We brought our own snacks to save money. Food in the dining car can be a little steep (cheese tortellini, $11; braised beef, $19) but dinners include salad, rolls and coffee, tea or milk. Grace loved the $5 chocolate cake. Prices in the lounge car range from pizza at $3.50 to cold fried chicken and slaw for $7.

On board

Jack loved looking out the window, though the Eagle's Chicago to Texas run isn't Amtrak's most scenic route. He counted trucks on the highway and cars on passing trains and looked for bulldozers on construction sites.

Most long-distance trains show movies in the lounge cars at night, but Amtrak is phasing that out as the VCR-based equipment wears out. So consider bringing a portable DVD player or rent a digital player at Union Station. The rate, based on distance, includes return shipping. Each comes loaded with 12 movies, 10 TV shows, cartoons and travel information. We paid $35, which I thought was a little steep.

We also killed time with regular walks to the lounge car. This is a nice place to hang out, with large windows wrapping into the ceiling. The snack bar is downstairs, along with a few booths with larger tables if you're looking for a place to play a board game. Smoking is no longer allowed, which has improved the atmosphere in the lounge car.

When I told Grace she'd be grading the train, she said (in a non-bored moment) it was an "M-plus," with M standing for magnificent. Later, she said she wished there had been a pool.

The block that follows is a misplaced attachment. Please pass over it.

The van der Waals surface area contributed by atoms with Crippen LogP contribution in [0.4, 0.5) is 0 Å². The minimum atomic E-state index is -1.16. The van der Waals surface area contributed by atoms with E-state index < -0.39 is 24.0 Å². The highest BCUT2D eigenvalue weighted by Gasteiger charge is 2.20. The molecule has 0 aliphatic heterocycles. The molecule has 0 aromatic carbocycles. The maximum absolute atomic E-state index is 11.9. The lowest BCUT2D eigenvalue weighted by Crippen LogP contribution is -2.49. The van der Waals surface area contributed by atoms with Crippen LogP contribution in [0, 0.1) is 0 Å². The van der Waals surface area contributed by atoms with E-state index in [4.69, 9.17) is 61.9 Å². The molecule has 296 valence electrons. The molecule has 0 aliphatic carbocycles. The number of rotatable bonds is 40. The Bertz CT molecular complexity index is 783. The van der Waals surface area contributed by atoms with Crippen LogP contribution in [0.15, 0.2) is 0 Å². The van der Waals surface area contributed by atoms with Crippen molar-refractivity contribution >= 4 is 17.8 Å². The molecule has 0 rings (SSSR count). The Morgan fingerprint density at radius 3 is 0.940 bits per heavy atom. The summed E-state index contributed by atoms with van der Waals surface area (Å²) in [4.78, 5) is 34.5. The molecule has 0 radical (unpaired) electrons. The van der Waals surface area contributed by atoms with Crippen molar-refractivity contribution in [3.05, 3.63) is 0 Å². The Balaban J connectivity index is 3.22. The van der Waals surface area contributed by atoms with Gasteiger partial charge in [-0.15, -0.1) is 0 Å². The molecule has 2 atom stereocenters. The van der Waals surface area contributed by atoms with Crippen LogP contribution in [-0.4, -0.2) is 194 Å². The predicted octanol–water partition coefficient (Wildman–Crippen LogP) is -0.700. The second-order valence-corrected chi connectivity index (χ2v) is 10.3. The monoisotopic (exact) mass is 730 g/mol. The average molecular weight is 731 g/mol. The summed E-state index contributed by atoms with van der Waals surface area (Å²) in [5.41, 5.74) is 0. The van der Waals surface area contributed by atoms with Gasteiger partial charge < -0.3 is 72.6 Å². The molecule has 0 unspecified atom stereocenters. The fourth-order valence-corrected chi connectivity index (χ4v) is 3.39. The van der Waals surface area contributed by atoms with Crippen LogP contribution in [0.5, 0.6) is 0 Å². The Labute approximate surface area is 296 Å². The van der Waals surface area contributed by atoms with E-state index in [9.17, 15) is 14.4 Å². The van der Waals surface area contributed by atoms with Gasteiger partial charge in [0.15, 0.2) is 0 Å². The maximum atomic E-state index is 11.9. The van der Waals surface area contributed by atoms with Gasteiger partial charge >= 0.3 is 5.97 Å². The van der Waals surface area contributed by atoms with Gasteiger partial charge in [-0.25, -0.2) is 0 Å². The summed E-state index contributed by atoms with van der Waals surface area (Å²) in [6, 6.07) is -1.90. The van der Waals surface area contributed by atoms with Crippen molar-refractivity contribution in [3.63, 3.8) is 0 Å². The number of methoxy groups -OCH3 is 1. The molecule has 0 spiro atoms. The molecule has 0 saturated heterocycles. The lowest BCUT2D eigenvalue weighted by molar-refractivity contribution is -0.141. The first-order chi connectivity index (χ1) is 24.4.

Cowgirls get their due at Fort Worth museum The National Cowgirl Museum and Hall of Fame in Fort Worth calls itself "the only museum in the world dedicated to honoring women of the American West who have displayed extraordinary courage and pioneer spirit."

At first glance it seemed too much like an art gallery to be kid-friendly. Seconds later, however, my children found the Discovery Corral, a play area with plenty to do.

This area has a full-size chuck wagon next to a fake campfire and is stocked with metal plates and pots, plastic vegetables and burlap sacks of provisions. (My daughter was adding the bag of buffalo chips to her "stew" until I explained to her what they were. This alone made the visit.)

Next to that, there's a child-sized table with paper and crayons in "Don't mess with Texas" lunch boxes. There's also dress-up Western wear.

I had to drag them away to see the rest of the museum. I needn't have bothered. Only a couple of things held my daughter's interest: the statue of Sacajawea and the chance to create a short rodeo film on a mechanical horse. Visitors are given a code to see the finished product on the museum Web site, but when I tried to download the video several days later, my code didn't work.

I would have liked to spend more time in a gallery that examined the impact of cowgirls on pop culture. Visitors could listen to music, pose for a movie poster or check out old TV shows.

Most of the first-floor exhibits were of the do-not-touch variety-hardly the place to spend time with a younger child.

I left the museum wishing I had gone alone, or perhaps with an older child. The exhibits could spark some great discussions about being strong, independent and following your dreams. What girl-or boy-doesn't need to hear that?

But all was not lost. Across the street is the Fort Worth Museum of Science and History. A ticket to the either gets you into both. We walked in a side door directly to the children's area, Kidscape, which includes a pretend grocery, a small wooden train set and a water table. We were there for about 90 minutes and never went upstairs.

We also loved the Fort Worth Zoo. The layout is long and narrow. Just keep walking and you should see most everything. By the time you walk all the way to the end of the zoo on a hot day, the $2 train fare to ride back to the front seems a bargain.

Kids Eat Chicago